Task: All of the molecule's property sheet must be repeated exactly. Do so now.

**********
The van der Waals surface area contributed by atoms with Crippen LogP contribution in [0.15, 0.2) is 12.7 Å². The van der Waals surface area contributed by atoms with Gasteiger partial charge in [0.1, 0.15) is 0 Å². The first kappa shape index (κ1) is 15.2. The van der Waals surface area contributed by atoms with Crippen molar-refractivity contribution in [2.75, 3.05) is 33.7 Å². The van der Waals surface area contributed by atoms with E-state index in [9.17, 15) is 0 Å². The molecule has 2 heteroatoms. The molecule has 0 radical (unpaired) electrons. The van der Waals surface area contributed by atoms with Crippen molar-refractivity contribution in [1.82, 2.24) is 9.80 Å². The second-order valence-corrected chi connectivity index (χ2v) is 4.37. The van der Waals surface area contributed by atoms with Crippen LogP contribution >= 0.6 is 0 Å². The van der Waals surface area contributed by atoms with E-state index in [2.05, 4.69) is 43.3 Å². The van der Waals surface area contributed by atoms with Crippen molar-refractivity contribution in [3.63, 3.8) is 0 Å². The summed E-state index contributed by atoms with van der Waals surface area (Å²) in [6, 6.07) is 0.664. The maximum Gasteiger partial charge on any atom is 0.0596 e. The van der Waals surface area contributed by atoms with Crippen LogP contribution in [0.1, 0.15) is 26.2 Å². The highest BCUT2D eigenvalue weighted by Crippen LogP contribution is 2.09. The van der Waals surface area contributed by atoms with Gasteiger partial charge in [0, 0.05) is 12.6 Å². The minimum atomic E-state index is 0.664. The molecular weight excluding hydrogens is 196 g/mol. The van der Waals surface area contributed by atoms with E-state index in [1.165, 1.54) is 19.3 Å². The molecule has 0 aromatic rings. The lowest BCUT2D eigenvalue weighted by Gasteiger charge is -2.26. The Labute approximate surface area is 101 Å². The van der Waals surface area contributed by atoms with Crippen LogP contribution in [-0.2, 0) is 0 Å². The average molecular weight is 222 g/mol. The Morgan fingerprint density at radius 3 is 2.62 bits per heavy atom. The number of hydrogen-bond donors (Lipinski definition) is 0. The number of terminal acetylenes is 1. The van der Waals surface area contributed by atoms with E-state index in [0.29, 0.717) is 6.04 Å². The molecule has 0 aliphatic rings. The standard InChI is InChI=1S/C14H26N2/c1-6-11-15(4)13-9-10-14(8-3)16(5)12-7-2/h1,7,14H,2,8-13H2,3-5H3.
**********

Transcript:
The van der Waals surface area contributed by atoms with Crippen LogP contribution in [0.15, 0.2) is 12.7 Å². The van der Waals surface area contributed by atoms with Gasteiger partial charge in [0.1, 0.15) is 0 Å². The first kappa shape index (κ1) is 15.2. The van der Waals surface area contributed by atoms with Crippen molar-refractivity contribution in [2.75, 3.05) is 33.7 Å². The van der Waals surface area contributed by atoms with E-state index in [9.17, 15) is 0 Å². The molecule has 2 heteroatoms. The molecule has 0 radical (unpaired) electrons. The van der Waals surface area contributed by atoms with Crippen molar-refractivity contribution in [1.82, 2.24) is 9.80 Å². The second-order valence-corrected chi connectivity index (χ2v) is 4.37. The van der Waals surface area contributed by atoms with Crippen LogP contribution >= 0.6 is 0 Å². The van der Waals surface area contributed by atoms with E-state index in [2.05, 4.69) is 43.3 Å². The van der Waals surface area contributed by atoms with Crippen molar-refractivity contribution in [3.63, 3.8) is 0 Å². The summed E-state index contributed by atoms with van der Waals surface area (Å²) in [6, 6.07) is 0.664. The maximum Gasteiger partial charge on any atom is 0.0596 e. The van der Waals surface area contributed by atoms with Crippen LogP contribution in [0.1, 0.15) is 26.2 Å². The highest BCUT2D eigenvalue weighted by Crippen LogP contribution is 2.09. The van der Waals surface area contributed by atoms with Gasteiger partial charge in [0, 0.05) is 12.6 Å². The minimum atomic E-state index is 0.664. The molecular weight excluding hydrogens is 196 g/mol. The van der Waals surface area contributed by atoms with E-state index in [1.165, 1.54) is 19.3 Å². The molecule has 0 aromatic rings. The lowest BCUT2D eigenvalue weighted by Gasteiger charge is -2.26. The Labute approximate surface area is 101 Å². The van der Waals surface area contributed by atoms with Crippen LogP contribution in [-0.2, 0) is 0 Å². The average molecular weight is 222 g/mol. The Morgan fingerprint density at radius 3 is 2.62 bits per heavy atom. The number of hydrogen-bond donors (Lipinski definition) is 0. The number of terminal acetylenes is 1. The van der Waals surface area contributed by atoms with E-state index in [0.29, 0.717) is 6.04 Å². The molecule has 0 aliphatic rings. The standard InChI is InChI=1S/C14H26N2/c1-6-11-15(4)13-9-10-14(8-3)16(5)12-7-2/h1,7,14H,2,8-13H2,3-5H3.